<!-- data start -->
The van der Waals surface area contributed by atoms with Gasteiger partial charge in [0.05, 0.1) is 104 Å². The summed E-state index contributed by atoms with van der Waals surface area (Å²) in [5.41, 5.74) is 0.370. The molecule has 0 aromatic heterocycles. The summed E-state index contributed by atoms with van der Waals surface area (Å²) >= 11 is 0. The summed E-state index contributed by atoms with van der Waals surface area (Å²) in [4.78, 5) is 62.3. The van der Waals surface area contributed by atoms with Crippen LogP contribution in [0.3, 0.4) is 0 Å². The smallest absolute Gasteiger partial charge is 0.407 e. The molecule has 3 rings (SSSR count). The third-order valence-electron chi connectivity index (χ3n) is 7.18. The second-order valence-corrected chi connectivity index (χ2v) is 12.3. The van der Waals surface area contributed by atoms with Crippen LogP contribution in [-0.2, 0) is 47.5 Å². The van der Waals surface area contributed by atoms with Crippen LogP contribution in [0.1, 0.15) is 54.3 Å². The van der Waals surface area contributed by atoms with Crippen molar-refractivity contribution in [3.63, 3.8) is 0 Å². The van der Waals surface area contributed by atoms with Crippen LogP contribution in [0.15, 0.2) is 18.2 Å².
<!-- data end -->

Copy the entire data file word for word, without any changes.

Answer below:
The van der Waals surface area contributed by atoms with Gasteiger partial charge in [0.05, 0.1) is 104 Å². The summed E-state index contributed by atoms with van der Waals surface area (Å²) in [5.41, 5.74) is 0.370. The molecule has 0 aromatic heterocycles. The summed E-state index contributed by atoms with van der Waals surface area (Å²) >= 11 is 0. The summed E-state index contributed by atoms with van der Waals surface area (Å²) in [4.78, 5) is 62.3. The van der Waals surface area contributed by atoms with Crippen LogP contribution in [0.3, 0.4) is 0 Å². The smallest absolute Gasteiger partial charge is 0.407 e. The molecule has 3 rings (SSSR count). The third-order valence-electron chi connectivity index (χ3n) is 7.18. The second-order valence-corrected chi connectivity index (χ2v) is 12.3. The van der Waals surface area contributed by atoms with Crippen LogP contribution in [-0.2, 0) is 47.5 Å². The van der Waals surface area contributed by atoms with Crippen LogP contribution in [0.1, 0.15) is 54.3 Å². The van der Waals surface area contributed by atoms with Crippen molar-refractivity contribution in [3.63, 3.8) is 0 Å². The van der Waals surface area contributed by atoms with Crippen LogP contribution in [0.15, 0.2) is 18.2 Å².